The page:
Active Directory Integration

Posted: January 10, 2010 in Active Directory, Networking, System Information
Tags: ,

Applies To: Windows Server 2003, Windows Server 2003 R2, Windows Server 2003 with SP1, Windows Server 2003 with SP2

Active Directory integration

The DNS Server service is integrated into the design and implementation of Active Directory. Active Directory provides an enterprise-level tool for organizing, managing, and locating resources in a network.


  • This feature is not included on computers running the Microsoft® Windows Server® 2003, Web Edition, operating system.

When deploying DNS servers with Active Directory, consider the following:

  • DNS is required for locating domain controllers running Windows Server 2003.

    The Net Logon service uses new DNS server support to provide registration of domain controllers in your DNS domain namespace.

  • DNS servers running Windows Server 2003 can use Active Directory for storing and replicating your zones.

    By directory integrating your zones, you can take advantage of DNS features such as secure dynamic updates and record aging and scavenging features.

How DNS integrates with Active Directory

When you install Active Directory on a server, you promote the server to the role of a domain controller for a specified domain. When completing this process, you are prompted to specify a DNS domain name for the Active Directory domain for which you are joining and promoting the server.

If during this process, a DNS server authoritative for the domain that you specified either cannot be located on the network or does not support the DNS dynamic update protocol, you are prompted with the option to install a DNS server. This option is provided because a DNS server is required to locate this server or other domain controllers for members of an Active Directory domain.

Once you have installed Active Directory, you have two options for storing and replicating your zones when operating the DNS server at the new domain controller:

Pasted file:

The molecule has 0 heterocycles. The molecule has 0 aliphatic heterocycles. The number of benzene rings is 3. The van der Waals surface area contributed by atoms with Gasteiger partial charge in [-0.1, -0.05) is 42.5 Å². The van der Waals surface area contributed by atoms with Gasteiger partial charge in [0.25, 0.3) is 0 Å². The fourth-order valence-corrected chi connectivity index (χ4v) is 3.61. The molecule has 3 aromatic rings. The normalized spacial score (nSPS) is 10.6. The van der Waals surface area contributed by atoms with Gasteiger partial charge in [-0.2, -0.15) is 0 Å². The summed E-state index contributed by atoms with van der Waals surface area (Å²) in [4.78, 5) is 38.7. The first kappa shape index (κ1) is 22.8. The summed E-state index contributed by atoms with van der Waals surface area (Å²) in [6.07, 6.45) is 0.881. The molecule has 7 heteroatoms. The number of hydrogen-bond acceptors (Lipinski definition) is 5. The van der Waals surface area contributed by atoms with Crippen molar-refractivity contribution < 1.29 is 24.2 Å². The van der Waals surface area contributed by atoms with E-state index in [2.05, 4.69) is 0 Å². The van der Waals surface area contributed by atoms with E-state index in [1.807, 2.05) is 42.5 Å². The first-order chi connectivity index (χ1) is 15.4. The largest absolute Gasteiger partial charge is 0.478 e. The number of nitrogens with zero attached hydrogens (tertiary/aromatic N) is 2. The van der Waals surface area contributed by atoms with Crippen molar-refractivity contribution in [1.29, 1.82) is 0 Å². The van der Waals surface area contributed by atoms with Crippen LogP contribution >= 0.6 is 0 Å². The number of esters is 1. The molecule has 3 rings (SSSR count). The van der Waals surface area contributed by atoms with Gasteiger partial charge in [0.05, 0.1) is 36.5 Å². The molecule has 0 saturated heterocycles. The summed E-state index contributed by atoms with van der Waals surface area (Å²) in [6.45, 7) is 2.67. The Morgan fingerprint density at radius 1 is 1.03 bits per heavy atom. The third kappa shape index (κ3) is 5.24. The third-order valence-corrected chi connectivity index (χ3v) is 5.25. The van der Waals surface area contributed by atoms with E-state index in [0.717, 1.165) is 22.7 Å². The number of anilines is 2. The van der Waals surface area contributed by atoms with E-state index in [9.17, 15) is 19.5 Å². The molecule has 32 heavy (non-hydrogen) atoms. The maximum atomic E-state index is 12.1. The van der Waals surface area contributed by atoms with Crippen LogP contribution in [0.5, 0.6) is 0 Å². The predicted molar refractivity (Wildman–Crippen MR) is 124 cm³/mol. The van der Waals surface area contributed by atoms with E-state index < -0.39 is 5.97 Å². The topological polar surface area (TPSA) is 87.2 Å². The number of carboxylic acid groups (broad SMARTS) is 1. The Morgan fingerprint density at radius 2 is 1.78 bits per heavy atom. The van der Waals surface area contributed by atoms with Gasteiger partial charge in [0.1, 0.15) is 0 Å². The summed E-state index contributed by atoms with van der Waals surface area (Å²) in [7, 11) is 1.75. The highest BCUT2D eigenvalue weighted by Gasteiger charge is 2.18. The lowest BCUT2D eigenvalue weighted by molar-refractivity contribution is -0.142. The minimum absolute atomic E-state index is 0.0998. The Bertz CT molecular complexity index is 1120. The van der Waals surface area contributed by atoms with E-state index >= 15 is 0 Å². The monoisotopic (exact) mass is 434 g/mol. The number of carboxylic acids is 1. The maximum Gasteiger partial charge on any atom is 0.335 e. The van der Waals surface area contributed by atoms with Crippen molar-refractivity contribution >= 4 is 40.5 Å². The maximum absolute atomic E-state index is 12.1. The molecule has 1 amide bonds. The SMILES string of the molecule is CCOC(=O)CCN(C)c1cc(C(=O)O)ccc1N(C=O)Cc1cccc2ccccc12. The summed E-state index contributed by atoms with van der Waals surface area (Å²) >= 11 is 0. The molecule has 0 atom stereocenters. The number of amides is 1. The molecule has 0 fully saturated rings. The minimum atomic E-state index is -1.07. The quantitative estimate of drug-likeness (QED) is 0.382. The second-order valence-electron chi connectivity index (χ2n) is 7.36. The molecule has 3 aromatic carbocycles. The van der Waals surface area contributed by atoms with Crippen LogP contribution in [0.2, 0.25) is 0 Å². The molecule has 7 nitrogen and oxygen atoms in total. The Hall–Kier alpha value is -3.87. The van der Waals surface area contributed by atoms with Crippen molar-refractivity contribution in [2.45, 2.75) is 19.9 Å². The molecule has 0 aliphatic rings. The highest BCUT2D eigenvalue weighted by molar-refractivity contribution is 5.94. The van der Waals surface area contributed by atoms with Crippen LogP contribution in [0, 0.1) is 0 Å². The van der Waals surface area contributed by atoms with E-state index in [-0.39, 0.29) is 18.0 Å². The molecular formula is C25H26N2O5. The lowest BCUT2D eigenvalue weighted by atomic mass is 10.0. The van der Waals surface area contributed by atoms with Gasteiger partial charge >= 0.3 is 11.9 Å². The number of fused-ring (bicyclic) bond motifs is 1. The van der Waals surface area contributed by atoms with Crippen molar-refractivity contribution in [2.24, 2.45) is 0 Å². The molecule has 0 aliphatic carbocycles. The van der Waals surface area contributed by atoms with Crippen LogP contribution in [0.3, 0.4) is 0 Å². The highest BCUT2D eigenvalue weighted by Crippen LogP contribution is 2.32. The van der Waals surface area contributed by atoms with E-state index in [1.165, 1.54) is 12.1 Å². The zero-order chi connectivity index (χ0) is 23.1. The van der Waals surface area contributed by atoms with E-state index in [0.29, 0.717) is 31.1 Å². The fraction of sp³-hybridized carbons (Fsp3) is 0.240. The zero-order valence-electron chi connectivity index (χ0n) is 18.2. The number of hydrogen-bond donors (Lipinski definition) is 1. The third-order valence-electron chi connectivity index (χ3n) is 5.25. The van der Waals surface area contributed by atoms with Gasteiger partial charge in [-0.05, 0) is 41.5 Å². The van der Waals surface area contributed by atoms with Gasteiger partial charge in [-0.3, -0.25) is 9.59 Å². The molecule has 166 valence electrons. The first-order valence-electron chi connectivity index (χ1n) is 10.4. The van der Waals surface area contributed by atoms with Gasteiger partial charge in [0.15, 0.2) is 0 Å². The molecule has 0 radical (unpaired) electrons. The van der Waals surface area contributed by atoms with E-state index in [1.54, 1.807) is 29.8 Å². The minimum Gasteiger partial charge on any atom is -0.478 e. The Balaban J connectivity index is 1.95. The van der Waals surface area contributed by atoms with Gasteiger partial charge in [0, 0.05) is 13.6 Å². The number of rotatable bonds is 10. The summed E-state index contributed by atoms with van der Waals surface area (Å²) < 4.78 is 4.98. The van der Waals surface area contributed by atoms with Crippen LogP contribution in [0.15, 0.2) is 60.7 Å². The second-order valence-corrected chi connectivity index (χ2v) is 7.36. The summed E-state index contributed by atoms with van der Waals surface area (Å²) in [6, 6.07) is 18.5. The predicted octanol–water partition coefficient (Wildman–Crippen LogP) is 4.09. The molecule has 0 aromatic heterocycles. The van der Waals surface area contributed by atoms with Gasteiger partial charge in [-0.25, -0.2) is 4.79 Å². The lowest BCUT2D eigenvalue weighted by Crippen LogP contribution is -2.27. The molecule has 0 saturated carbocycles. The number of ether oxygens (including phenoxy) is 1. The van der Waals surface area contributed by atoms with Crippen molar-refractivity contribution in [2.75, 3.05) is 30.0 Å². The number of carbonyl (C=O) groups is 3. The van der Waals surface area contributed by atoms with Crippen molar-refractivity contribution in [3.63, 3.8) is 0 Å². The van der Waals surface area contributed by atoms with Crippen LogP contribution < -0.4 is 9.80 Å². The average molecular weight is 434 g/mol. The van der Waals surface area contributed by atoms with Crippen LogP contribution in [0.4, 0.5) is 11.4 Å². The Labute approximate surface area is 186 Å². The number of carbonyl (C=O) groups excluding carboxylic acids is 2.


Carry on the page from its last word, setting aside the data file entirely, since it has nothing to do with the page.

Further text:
• Standard zone storage, using a text-based file.

    Zones stored this way are located in .Dns files that are stored in the systemroot\System32\Dns folder on each computer operating a DNS server. Zone file names correspond to the name you choose for the zone when creating it, such as if the zone name was “”

  • Directory-integrated zone storage, using the Active Directory database.

    Zones stored this way are located in the Active Directory tree under the domain or application directory partition. Each directory-integrated zone is stored in adnsZone container object identified by the name you choose for the zone when creating it.

Benefits of Active Directory integration

For networks deploying DNS to support Active Directory, directory-integrated primary zones are strongly recommended and provide the following benefits:

  • Multimaster update and enhanced security based on the capabilities of Active Directory.

    In a standard zone storage model, DNS updates are conducted based upon a single-master update model. In this model, a single authoritative DNS server for a zone is designated as the primary source for the zone.

    This server maintains the master copy of the zone in a local file. With this model, the primary server for the zone represents a single fixed point of failure. If this server is not available, update requests from DNS clients are not processed for the zone.

    With directory-integrated storage, dynamic updates to DNS are conducted based upon a multimaster update model.